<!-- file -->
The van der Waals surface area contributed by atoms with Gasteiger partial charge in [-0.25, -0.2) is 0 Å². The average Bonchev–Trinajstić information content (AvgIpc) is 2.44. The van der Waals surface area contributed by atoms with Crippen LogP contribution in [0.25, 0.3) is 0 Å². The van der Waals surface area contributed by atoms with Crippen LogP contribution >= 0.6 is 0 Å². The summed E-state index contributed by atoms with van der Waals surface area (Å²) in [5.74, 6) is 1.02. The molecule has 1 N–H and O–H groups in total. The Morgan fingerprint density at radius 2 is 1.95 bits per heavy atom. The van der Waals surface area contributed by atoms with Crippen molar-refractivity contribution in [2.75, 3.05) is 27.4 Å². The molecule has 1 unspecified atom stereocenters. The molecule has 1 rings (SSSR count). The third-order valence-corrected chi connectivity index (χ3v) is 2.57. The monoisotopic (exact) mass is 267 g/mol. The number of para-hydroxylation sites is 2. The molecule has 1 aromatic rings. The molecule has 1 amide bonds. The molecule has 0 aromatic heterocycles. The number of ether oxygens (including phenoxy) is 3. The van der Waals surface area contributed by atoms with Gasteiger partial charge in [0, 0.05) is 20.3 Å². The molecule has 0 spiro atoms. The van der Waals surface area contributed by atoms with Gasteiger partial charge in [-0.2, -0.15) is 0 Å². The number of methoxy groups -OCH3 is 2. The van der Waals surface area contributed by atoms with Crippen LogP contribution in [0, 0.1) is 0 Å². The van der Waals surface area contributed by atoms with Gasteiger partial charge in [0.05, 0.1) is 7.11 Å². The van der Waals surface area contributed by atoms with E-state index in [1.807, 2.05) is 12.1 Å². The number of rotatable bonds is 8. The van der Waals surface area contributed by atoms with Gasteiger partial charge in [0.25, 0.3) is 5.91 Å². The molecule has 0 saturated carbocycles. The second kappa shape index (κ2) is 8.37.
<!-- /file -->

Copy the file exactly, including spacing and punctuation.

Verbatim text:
The van der Waals surface area contributed by atoms with Gasteiger partial charge in [-0.25, -0.2) is 0 Å². The average Bonchev–Trinajstić information content (AvgIpc) is 2.44. The van der Waals surface area contributed by atoms with Crippen LogP contribution in [0.25, 0.3) is 0 Å². The van der Waals surface area contributed by atoms with Crippen LogP contribution >= 0.6 is 0 Å². The summed E-state index contributed by atoms with van der Waals surface area (Å²) in [5.74, 6) is 1.02. The molecule has 1 N–H and O–H groups in total. The Morgan fingerprint density at radius 2 is 1.95 bits per heavy atom. The van der Waals surface area contributed by atoms with Crippen molar-refractivity contribution in [2.75, 3.05) is 27.4 Å². The molecule has 1 unspecified atom stereocenters. The molecule has 1 rings (SSSR count). The third-order valence-corrected chi connectivity index (χ3v) is 2.57. The monoisotopic (exact) mass is 267 g/mol. The number of para-hydroxylation sites is 2. The molecule has 1 aromatic rings. The molecule has 1 amide bonds. The molecule has 0 aromatic heterocycles. The number of ether oxygens (including phenoxy) is 3. The van der Waals surface area contributed by atoms with Gasteiger partial charge in [0, 0.05) is 20.3 Å². The molecule has 0 spiro atoms. The van der Waals surface area contributed by atoms with Gasteiger partial charge in [-0.2, -0.15) is 0 Å². The number of methoxy groups -OCH3 is 2. The van der Waals surface area contributed by atoms with Crippen LogP contribution in [0, 0.1) is 0 Å². The van der Waals surface area contributed by atoms with Gasteiger partial charge in [0.05, 0.1) is 7.11 Å². The van der Waals surface area contributed by atoms with E-state index in [1.807, 2.05) is 12.1 Å². The number of rotatable bonds is 8. The van der Waals surface area contributed by atoms with Gasteiger partial charge in [0.25, 0.3) is 5.91 Å². The molecule has 0 saturated carbocycles. The second kappa shape index (κ2) is 8.37.